The episode's climax, in which the Klingons do indeed reach and storm the medical compound—opening fire on Jake and the medical personnel—is quite riveting. The reason it's so riveting, though, is because we've become so connected to Jake. When the character we've been following and exploring for an hour is suddenly right there in the line of fire, we wince. Why? Because we fear for his safety, perhaps that we fear for our own safety (at which point the aforementioned "barrier" comes crashing down). This is all accomplished by building the story and making it real (a big reason last season's "Homefront" was also so effective), and that is quite an awesome feat.
"Nor the Battle" has a good ending, too. It does exactly what it's supposed to—it refuses to cheat. Jake's fear is not miraculously rectified by the end of the show. When he picks up a phaser to defend himself from the Klingons, he does so because he has to. He's not trying to be a hero, he's just trying to stay alive. This is a big part of the show's point—the basic survival response of "fight or flight" and how it gets the best of Jake. Jake isn't really a coward (which is demonstrated by his willingness to share his tale with his father and Bashir after the rescue); he's simply naive to the horrors of war, and, hopefully, this experience has given him some insights.
"Nor the Battle to the Strong" is a fine episode. It provides a meaty role for a typically underutilized regular character. The presentation is genuine in nearly every aspect. Some nice montages and shots make a difference, too. (I really liked, for example, the brief, subtle shot of Bashir reading Jake's story and reflecting upon it.) The show has a variety of interesting and intelligently realized themes, plus a general statement that war is hell. Here lies an episode among DS9's best installments.
Previous episode: Looking for Par'mach in All the Wrong Places
Next episode: The Assignment
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127 comments on this post
Fri, Apr 17, 2009, 11:43am (UTC -5)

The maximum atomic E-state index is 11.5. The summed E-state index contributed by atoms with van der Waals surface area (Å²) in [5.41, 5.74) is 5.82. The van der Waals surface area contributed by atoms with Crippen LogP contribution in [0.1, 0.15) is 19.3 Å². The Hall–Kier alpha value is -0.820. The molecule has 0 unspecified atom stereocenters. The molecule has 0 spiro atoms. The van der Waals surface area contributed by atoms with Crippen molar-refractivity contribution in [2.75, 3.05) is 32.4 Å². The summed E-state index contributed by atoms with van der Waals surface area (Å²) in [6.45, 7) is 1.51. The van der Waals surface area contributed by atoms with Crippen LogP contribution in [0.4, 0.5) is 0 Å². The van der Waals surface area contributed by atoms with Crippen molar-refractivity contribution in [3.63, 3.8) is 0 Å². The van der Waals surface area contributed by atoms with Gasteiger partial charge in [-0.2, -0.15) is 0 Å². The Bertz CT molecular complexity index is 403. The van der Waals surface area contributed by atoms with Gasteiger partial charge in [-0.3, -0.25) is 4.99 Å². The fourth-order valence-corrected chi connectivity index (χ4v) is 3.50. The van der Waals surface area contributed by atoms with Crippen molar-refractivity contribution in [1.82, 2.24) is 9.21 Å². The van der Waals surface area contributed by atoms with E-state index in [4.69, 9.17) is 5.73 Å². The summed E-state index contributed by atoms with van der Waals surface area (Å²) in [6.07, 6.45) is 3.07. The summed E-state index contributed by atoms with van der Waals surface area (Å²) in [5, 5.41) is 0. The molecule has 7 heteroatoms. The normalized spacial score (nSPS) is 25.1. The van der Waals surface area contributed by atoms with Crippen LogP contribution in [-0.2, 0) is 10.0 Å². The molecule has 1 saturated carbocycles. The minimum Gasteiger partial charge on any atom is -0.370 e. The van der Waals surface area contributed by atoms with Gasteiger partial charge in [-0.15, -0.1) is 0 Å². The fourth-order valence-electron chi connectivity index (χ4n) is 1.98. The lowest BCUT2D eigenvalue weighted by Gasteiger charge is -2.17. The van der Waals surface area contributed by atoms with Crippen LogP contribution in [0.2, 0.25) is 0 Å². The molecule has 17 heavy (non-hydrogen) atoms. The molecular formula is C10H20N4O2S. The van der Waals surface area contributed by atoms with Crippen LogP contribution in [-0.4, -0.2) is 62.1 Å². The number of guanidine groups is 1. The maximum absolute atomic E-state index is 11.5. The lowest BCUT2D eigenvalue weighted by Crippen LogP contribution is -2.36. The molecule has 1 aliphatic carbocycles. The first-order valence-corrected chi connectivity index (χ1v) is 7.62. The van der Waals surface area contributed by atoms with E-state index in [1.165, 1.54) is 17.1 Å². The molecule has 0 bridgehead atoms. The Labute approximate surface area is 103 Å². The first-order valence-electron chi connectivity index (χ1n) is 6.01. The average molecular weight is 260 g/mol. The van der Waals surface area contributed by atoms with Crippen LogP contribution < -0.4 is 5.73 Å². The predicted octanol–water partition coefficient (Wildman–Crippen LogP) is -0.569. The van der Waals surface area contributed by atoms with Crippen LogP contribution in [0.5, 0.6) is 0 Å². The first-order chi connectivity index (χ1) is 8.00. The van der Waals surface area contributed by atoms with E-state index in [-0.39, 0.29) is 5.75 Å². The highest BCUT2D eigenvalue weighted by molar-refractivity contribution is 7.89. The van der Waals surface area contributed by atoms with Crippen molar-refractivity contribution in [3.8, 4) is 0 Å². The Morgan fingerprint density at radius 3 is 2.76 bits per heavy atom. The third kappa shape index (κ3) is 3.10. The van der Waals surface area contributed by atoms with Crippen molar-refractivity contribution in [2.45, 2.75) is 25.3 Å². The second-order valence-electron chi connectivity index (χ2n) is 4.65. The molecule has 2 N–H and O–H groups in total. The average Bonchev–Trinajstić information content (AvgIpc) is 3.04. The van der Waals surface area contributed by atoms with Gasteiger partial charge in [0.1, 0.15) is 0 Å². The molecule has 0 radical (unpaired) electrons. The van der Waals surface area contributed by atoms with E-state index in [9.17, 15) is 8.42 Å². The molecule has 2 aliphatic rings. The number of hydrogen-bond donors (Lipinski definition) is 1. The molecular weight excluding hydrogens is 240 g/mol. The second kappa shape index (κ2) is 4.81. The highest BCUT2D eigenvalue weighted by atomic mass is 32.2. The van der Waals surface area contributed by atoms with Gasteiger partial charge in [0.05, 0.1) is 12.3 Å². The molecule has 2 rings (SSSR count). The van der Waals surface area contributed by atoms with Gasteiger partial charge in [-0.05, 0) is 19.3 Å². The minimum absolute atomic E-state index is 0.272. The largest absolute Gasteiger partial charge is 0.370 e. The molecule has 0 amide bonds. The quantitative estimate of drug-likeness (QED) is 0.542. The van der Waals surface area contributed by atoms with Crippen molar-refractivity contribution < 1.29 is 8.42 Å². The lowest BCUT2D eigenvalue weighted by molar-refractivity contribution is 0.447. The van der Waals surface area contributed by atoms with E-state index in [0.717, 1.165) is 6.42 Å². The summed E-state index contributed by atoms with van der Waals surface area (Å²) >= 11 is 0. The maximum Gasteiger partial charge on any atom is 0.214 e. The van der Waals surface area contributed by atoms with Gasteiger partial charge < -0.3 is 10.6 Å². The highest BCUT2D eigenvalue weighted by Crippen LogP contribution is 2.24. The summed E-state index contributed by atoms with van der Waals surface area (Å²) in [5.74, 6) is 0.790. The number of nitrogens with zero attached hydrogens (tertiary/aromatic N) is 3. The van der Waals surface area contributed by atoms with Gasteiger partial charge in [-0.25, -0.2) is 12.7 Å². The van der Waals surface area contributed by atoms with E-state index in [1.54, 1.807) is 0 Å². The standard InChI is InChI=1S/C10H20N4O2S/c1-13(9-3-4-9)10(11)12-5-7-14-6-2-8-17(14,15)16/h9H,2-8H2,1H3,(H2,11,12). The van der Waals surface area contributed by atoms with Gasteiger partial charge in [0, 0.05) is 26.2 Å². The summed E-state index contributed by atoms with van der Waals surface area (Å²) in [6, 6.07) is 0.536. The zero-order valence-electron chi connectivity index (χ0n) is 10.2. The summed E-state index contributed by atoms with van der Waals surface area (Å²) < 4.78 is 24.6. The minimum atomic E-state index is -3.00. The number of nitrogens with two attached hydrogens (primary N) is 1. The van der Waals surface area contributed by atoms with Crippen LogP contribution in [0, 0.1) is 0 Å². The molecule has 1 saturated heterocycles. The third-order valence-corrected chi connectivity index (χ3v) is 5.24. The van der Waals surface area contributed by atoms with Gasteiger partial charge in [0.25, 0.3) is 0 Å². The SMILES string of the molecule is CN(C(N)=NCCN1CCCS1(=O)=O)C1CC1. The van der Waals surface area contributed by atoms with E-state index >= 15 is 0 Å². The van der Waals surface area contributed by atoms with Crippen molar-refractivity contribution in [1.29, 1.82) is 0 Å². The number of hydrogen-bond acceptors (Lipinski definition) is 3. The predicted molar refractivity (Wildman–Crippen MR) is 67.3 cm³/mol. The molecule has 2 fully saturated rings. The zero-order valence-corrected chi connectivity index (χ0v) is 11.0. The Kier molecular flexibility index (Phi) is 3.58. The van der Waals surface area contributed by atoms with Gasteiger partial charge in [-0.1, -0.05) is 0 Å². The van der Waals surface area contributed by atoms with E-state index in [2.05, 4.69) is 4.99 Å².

Sun, Aug 16, 2009, 7:29pm (UTC -5)
Fri, Nov 20, 2009, 2:02pm (UTC -5)
Sun, Feb 21, 2010, 9:57pm (UTC -5)
Sun, Oct 17, 2010, 1:39pm (UTC -5)
Sun, Dec 26, 2010, 5:30pm (UTC -5)
Jason Keon is right, it doesn't help that most of the acting in every episode is atrocious. A handful of regulars are the only saving grace, and they don't appear in this episode (Garak, Odo, Quark, Dukat). 1.5 stars.
Thu, Jan 27, 2011, 6:57pm (UTC -5)
Well you know what you say write about what you know look at Andy McNab writes SAS novels why because he was in the SAS and Roddenberry started his writing career working on shows like Dragnet because he used to be a police officer you know Elliot Wesley Crusher Roddenberry's mary sue at least Jake wasn't saving the station
Sat, Jan 29, 2011, 10:01pm (UTC -5)
Sun, Apr 10, 2011, 8:09pm (UTC -5)
As for this episode, I wouldn't give it 4 stars but it is in fact an important character piece for Jake and as such, I found it enjoyable.
Sun, Apr 10, 2011, 8:20pm (UTC -5)
Wed, Sep 28, 2011, 2:45am (UTC -5)
For those who are pissing about DS9, keep in mind that the Enterprise is comprised of the "best of the best" from Starfleet. They're on the front lines, discovering new races and worlds, where having the absolute cream of the proverbial crop is necessary to facilitate relations.
On the other hand, you have Deep Space 9, which is a public hub of travel and trade within the quadrant. It's a completely different situation, requiring completely different methods.
And anybody who wants to preach about TNG's adherence to "the utopia" can stuff it. I love TNG, but the discovery of corrupt officials in the Federation government was a common plot hook in the series.
Sat, Jan 14, 2012, 5:26am (UTC -5)
Thu, Jan 26, 2012, 5:32am (UTC -5)
It was poor, the story of how war is terrible and all that was already done, and would be done again, but better in all other cases.
The doctor and jake was not only badly acted but they never went on from this to share any real screen time again.....thankfully
Thu, Mar 22, 2012, 9:13pm (UTC -5)
Tue, Apr 3, 2012, 10:01pm (UTC -5)
Tue, May 1, 2012, 4:40am (UTC -5)
1 Star from me
Wed, Jun 6, 2012, 5:15pm (UTC -5)
What bothers me more though is that you never really feel the danger. It just doesn't feel like war ought to - and there is no real believability to it. Plus as usual the plot makes no sense so the writers can tell the story they want to tell rather than a plausible one. For example:
a) why would the Klingons leave no ships in orbit - ah so the Runabout could land without any problems